Productivity reconstruction

The Triassic bedded cherts in the Inuyama area comprise biogenic silica (radiolarian tests and siliceous sponge spicules) and terrestrial components derived from the continental crust (aeolian dust)22,33. Biogenic silica (BSi) was calculated as follows:

where PAAS is a shale standard based on the composition of post-Archean average Australian shales44. In this calculation, the amount of terrigenous Si that is mainly supplied by aeolian dusts is subtracted from the total concentration of Si in the bedded cherts. To assess the relative contributions of the radiolarian and sponge silica to the BSi, we determined the volumetric composition of radiolarians and siliceous sponges three times by standard 300-grain points counts (grain-solid method) for 118 thin sections. The percentages of radiolarian and sponge silica (Sirad and Sisponge, respectively) were then calculated as follows:

where Vrad and Vsponge are the volumetric compositions of the radiolarians and siliceous sponges based on thin section analysis, respectively. Then, the mass accumulation rate (g cm−2 kyr−1) of radiolarian and sponge silica (MARrad and MARsponge, respectively) was calculated as follows:

where ρ is the bulk density of chert (2.46 g cm−3) or claystone (1.69 g cm−3) and a is the sedimentation rate for chert (0.11–0.16 cm kyr−1) or claystone (0.09 cm kyr−1). The sedimentation rate of the claystone layer was calculated from the measured thickness (3.2 cm), and the time interval of its deposition was estimated using a mean oceanic residence time of Os (~3.5 kyr)29, as discussed above.

Additional Information

How to cite this article: Onoue, T. et al. Bolide impact triggered the Late Triassic extinction event in equatorial Panthalassa. Sci. Rep. 6, 29609; doi: 10.1038/srep29609 (2016).


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We thank M. J. Orchard for the identification of conodonts, T. Tominaga for assistance in the field, and the staff of the Centre for Advanced Marine Core Research at Kochi University for performing the carbon isotope analyses. This work was supported by the Japan Society for the Promotion of Science, Grant Numbers 26707027, 26106005, and 15H05771.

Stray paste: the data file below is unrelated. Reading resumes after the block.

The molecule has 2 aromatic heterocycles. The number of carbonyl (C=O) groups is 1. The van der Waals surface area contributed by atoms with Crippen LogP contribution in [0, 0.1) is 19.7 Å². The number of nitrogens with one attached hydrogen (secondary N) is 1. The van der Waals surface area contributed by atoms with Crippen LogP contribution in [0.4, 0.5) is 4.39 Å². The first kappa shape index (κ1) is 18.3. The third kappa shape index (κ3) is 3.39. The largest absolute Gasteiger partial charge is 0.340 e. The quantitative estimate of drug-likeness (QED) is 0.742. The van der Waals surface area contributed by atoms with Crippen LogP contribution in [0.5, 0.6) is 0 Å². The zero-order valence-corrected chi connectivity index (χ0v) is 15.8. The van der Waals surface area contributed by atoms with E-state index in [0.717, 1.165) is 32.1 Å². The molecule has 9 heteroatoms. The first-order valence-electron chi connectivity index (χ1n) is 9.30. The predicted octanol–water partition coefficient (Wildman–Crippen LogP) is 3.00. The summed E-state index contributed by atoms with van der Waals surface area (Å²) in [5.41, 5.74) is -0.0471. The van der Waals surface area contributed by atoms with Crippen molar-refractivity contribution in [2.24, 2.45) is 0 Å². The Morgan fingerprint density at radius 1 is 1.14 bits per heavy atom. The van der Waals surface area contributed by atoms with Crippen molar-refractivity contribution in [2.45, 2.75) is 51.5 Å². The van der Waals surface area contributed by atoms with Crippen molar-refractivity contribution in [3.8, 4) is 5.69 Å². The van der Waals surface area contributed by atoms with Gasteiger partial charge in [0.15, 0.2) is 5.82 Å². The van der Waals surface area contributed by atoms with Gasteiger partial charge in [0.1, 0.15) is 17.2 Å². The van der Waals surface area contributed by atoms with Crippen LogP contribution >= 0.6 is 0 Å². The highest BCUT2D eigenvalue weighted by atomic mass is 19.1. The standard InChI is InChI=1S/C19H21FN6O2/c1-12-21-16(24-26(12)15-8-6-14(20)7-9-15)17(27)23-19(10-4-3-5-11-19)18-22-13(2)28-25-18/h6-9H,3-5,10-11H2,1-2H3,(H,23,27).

Author information


  1. Department of Earth and Environmental Sciences, Kumamoto University, 2-39-1 Kurokami, Kumamoto 860-8555, Japan

    • Tetsuji Onoue
    •  & Daisuke Yamashita
  2. Japan Agency for Marine-Earth Science and Technology (JAMSTEC), 2-15 Natsushima-cho, Yokosuka 237-0061, Japan

    • Honami Sato
    • , Kazutaka Yasukawa
    • , Koichiro Fujinaga
    •  & Yasuhiro Kato
  3. Centre for Advanced Marine Core Research, Kochi University, B200 Monobe, Nankoku 783-8502, Japan

    • Minoru Ikehara
  4. Department of Systems Innovation, School of Engineering, The University of Tokyo, 7-3-1 Hongo, Bunkyo-ku, Tokyo 113-8656, Japan

    • Kazutaka Yasukawa
    •  & Yasuhiro Kato
  5. Frontier Research Centre for Energy and Resources (FRCER), School of Engineering, The University of Tokyo, 7-3-1 Hongo, Bunkyo-ku, Tokyo 113-8656, Japan

    • Koichiro Fujinaga
    •  & Yasuhiro Kato
  6. Department of Geology, Niigata University, Igarashi 2-no-cho 8050, Niigata 950-2181, Japan

    • Atsushi Matsuoka


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T.O., H.S., Y.K., M.I. and A.M. conceived the study and wrote the paper. T.O., D.Y. and A.M. investigated the radiolarian and conodont biostratigraphy. H.S., K.Y., K.F. and Y.K. performed the XRF analysis. M.I. and T.O. performed the carbon isotope analysis.

Competing interests

The authors declare no competing financial interests.

Corresponding author

Correspondence to Tetsuji Onoue.